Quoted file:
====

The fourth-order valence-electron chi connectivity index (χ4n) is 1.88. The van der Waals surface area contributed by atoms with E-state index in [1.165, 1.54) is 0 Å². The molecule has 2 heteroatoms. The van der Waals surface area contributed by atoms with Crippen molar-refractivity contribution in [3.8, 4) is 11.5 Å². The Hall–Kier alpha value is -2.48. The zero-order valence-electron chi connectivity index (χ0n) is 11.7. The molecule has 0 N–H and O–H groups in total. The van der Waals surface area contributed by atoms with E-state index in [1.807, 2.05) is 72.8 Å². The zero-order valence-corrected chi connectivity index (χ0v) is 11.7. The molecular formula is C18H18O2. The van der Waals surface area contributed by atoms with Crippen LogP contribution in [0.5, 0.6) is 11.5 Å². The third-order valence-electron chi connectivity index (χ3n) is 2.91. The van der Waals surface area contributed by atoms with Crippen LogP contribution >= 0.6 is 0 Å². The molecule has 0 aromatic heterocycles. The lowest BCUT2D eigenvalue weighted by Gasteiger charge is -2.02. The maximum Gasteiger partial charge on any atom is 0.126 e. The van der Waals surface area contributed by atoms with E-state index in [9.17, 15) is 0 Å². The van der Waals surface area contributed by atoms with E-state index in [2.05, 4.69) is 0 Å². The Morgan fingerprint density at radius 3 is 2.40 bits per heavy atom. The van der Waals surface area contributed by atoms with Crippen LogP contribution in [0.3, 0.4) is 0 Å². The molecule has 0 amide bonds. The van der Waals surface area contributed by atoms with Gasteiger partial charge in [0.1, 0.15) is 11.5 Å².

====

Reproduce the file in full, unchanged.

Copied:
The fourth-order valence-electron chi connectivity index (χ4n) is 1.88. The van der Waals surface area contributed by atoms with E-state index in [1.165, 1.54) is 0 Å². The molecule has 2 heteroatoms. The van der Waals surface area contributed by atoms with Crippen molar-refractivity contribution in [3.8, 4) is 11.5 Å². The Hall–Kier alpha value is -2.48. The zero-order valence-electron chi connectivity index (χ0n) is 11.7. The molecule has 0 N–H and O–H groups in total. The van der Waals surface area contributed by atoms with E-state index in [1.807, 2.05) is 72.8 Å². The zero-order valence-corrected chi connectivity index (χ0v) is 11.7. The molecular formula is C18H18O2. The van der Waals surface area contributed by atoms with Crippen LogP contribution in [0.5, 0.6) is 11.5 Å². The third-order valence-electron chi connectivity index (χ3n) is 2.91. The van der Waals surface area contributed by atoms with Crippen LogP contribution >= 0.6 is 0 Å². The molecule has 0 aromatic heterocycles. The lowest BCUT2D eigenvalue weighted by Gasteiger charge is -2.02. The maximum Gasteiger partial charge on any atom is 0.126 e. The van der Waals surface area contributed by atoms with E-state index in [9.17, 15) is 0 Å². The van der Waals surface area contributed by atoms with E-state index in [2.05, 4.69) is 0 Å². The Morgan fingerprint density at radius 3 is 2.40 bits per heavy atom. The van der Waals surface area contributed by atoms with Crippen LogP contribution in [0.3, 0.4) is 0 Å². The molecule has 0 amide bonds. The van der Waals surface area contributed by atoms with Gasteiger partial charge in [0.1, 0.15) is 11.5 Å².